WJTV – Presidential candidate Elizabeth Warren kicks off 2020 campaign
CLARION LEDGER – Elizabeth Warren
“I don’t think this is strange at all, just because there are so many Democratic candidates,” notes Shrader.
And that’s why we could see more visits leading up to the Democratic convention.
“What you’re going to see more and more of with the Democratic field that seems to get larger by the day,” explained Shrader. “You may have 20-some candidates running for the Democratic nomination.
“The hunt for delegates is going to take them to every state and it’s going to take them to states that you may not see happening as early,” he continued.
Unlike Republicans, Democrats don’t have a winner take all system for delegates at the national convention. And Shrader thinks that gives them a greater incentive to hit up every state for votes.
Reeves ties Hood to Warren, national Democrats
Elizabeth Warren called herself an “American Indian” to get ahead as a lawyer. Jim Hood called himself a “conservative Democrat” to do the same. Neither one is true. He’s just another Democrat. Both are bad for Mississippi. #MSGov #WarrenTownHall
— Tate Reeves (@tatereeves) March 19, 2019
Two new members have joined the Mississippi House of Representatives.
Speaker of the House Philip Gunn swore in Solomon Osborne and Ronnie Crudup Jr. on Monday after each won a special election Tuesday to fill vacancies.
Osborne is representing District 32 in parts of Leflore County. Former Rep. Willie Perkins resigned to become a chancery judge.
Crudup is representing District 71 in parts of Hinds County. Former Rep. Adrienne Wooten resigned to become a circuit judge.
Today at the Capitol, two new representatives were sworn in by Speaker @PhilipGunnMS. Rep. Ronnie Crudup, Jr. (District 71) and Rep. Solomon Osborne (District 32) were surrounded by friends and family as they took the oath of office. Welcome, gentlemen! #msleg pic.twitter.com/TLlgSJKavl
— Mississippi House of Representatives (@MSHouseOfRep) March 18, 2019
Gov. Bryant joins Toyota for 2020 Corolla ceremony
It was great to celebrate with the team at the Blue Springs Toyota Plant at their 2020 Corolla Line Off Ceremony. The plant has the capacity to produce 170,000 Corollas annually. Toyota Mississippi is a valued member of the state’s business community. pic.twitter.com/smop8SIKiz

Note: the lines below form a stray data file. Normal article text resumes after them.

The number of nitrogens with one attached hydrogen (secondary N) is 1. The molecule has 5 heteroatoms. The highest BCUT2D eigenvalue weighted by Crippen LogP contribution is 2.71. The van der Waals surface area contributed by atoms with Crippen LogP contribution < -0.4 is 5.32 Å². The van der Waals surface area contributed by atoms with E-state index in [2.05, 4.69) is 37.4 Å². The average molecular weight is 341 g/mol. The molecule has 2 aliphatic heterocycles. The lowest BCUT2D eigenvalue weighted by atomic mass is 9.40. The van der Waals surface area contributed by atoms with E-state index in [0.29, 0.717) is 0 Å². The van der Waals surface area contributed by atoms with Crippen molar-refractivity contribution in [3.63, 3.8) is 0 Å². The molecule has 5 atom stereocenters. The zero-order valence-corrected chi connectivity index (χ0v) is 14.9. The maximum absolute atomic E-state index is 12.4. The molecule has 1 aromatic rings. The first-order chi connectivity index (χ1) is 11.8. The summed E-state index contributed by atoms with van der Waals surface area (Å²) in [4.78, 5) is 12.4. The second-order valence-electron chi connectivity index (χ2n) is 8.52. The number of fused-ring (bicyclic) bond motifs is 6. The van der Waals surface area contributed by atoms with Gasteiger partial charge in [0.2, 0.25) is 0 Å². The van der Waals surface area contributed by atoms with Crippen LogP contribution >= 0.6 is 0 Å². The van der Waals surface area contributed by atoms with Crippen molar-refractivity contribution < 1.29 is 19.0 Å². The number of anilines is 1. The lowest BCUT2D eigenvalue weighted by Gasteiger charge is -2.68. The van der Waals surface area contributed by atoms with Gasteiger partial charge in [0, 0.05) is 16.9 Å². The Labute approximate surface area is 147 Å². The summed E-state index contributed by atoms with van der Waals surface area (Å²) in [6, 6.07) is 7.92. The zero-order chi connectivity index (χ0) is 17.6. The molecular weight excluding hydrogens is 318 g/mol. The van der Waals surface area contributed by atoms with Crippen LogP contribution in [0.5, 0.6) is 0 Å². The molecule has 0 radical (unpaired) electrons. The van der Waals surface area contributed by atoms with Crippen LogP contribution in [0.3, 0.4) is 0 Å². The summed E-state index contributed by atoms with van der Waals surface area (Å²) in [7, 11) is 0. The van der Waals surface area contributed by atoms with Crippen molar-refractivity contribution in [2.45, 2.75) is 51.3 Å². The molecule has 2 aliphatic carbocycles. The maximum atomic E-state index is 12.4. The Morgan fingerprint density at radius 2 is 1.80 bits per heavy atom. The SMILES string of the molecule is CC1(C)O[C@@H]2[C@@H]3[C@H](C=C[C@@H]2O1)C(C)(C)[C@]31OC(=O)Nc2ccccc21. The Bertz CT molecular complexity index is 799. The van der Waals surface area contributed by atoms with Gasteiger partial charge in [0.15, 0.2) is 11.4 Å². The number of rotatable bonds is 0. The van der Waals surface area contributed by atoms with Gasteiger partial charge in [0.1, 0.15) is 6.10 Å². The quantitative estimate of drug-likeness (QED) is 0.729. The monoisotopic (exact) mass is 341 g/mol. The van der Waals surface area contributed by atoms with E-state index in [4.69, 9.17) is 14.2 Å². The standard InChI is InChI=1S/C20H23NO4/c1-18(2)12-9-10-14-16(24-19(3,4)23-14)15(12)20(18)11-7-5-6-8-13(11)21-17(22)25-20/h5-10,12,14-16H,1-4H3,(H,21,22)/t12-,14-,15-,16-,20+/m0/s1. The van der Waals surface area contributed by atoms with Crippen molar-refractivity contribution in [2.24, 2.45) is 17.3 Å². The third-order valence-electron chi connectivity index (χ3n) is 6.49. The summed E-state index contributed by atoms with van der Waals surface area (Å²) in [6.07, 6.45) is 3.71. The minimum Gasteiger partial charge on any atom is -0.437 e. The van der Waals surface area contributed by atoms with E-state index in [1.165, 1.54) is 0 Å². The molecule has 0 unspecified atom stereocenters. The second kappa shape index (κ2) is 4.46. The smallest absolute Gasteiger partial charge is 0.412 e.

— Phil Bryant (@PhilBryantMS) March 18, 2019
WTOK – Lottery ticket sales could start this year in Mississippi
The new Mississippi Lottery could start selling tickets sometime during the final half of this year. That’s according to Gerard Gibert, who is one of five board members of the Mississippi Lottery Corporation.
Gibert told The Associated Press Monday that the board in recent weeks has hired the Balch & Bingham law firm, which has offices in Mississippi and other states.
He says the board will soon start the process of choosing banking services and hiring a president to run the day-to-day business of the corporation.
CLARION LEDGER – Black residents’ voting power diluted: Court order Mississippi to redraw Senate district
A federal appeals court told Mississippi lawmakers to redraw a state Senate district where a judge found that black residents’ voting power had been diluted.
A panel of the 5th U.S. Circuit Court of Appeals gave the order Friday, denying a request by state officials to delay the impact of a ruling that U.S. District Judge Carlton Reeves issued last month.
Reeves said Senate District 22 should be redrawn because it fails to give African-American voters an “equal opportunity” to elect a candidate of their choice. The appeals court wrote that a majority of members on its three-judge panel found “there is not a strong likelihood” that state officials ultimately would persuade them to overturn Reeves’ ruling.